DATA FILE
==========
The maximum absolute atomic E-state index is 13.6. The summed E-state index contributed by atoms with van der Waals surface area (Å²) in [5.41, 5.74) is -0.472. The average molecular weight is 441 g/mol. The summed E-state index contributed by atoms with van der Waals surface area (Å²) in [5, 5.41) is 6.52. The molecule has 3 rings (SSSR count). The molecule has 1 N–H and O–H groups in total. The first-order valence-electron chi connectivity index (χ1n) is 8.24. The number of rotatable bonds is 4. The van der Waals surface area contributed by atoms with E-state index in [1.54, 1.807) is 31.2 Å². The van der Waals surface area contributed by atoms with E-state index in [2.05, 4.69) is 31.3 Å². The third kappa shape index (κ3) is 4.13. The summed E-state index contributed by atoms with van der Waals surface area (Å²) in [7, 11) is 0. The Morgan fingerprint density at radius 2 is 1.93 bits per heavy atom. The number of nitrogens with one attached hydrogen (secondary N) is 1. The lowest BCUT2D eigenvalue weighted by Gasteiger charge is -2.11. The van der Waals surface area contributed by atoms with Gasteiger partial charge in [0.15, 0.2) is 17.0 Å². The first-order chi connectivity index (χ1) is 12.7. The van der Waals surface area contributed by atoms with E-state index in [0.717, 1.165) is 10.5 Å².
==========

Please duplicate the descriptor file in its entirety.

The maximum absolute atomic E-state index is 13.6. The summed E-state index contributed by atoms with van der Waals surface area (Å²) in [5.41, 5.74) is -0.472. The average molecular weight is 441 g/mol. The summed E-state index contributed by atoms with van der Waals surface area (Å²) in [5, 5.41) is 6.52. The molecule has 3 rings (SSSR count). The molecule has 1 N–H and O–H groups in total. The first-order valence-electron chi connectivity index (χ1n) is 8.24. The number of rotatable bonds is 4. The van der Waals surface area contributed by atoms with E-state index in [1.54, 1.807) is 31.2 Å². The van der Waals surface area contributed by atoms with E-state index in [2.05, 4.69) is 31.3 Å². The third kappa shape index (κ3) is 4.13. The summed E-state index contributed by atoms with van der Waals surface area (Å²) in [7, 11) is 0. The Morgan fingerprint density at radius 2 is 1.93 bits per heavy atom. The number of nitrogens with one attached hydrogen (secondary N) is 1. The lowest BCUT2D eigenvalue weighted by Gasteiger charge is -2.11. The van der Waals surface area contributed by atoms with Gasteiger partial charge in [0.15, 0.2) is 17.0 Å². The first-order chi connectivity index (χ1) is 12.7. The van der Waals surface area contributed by atoms with E-state index in [0.717, 1.165) is 10.5 Å².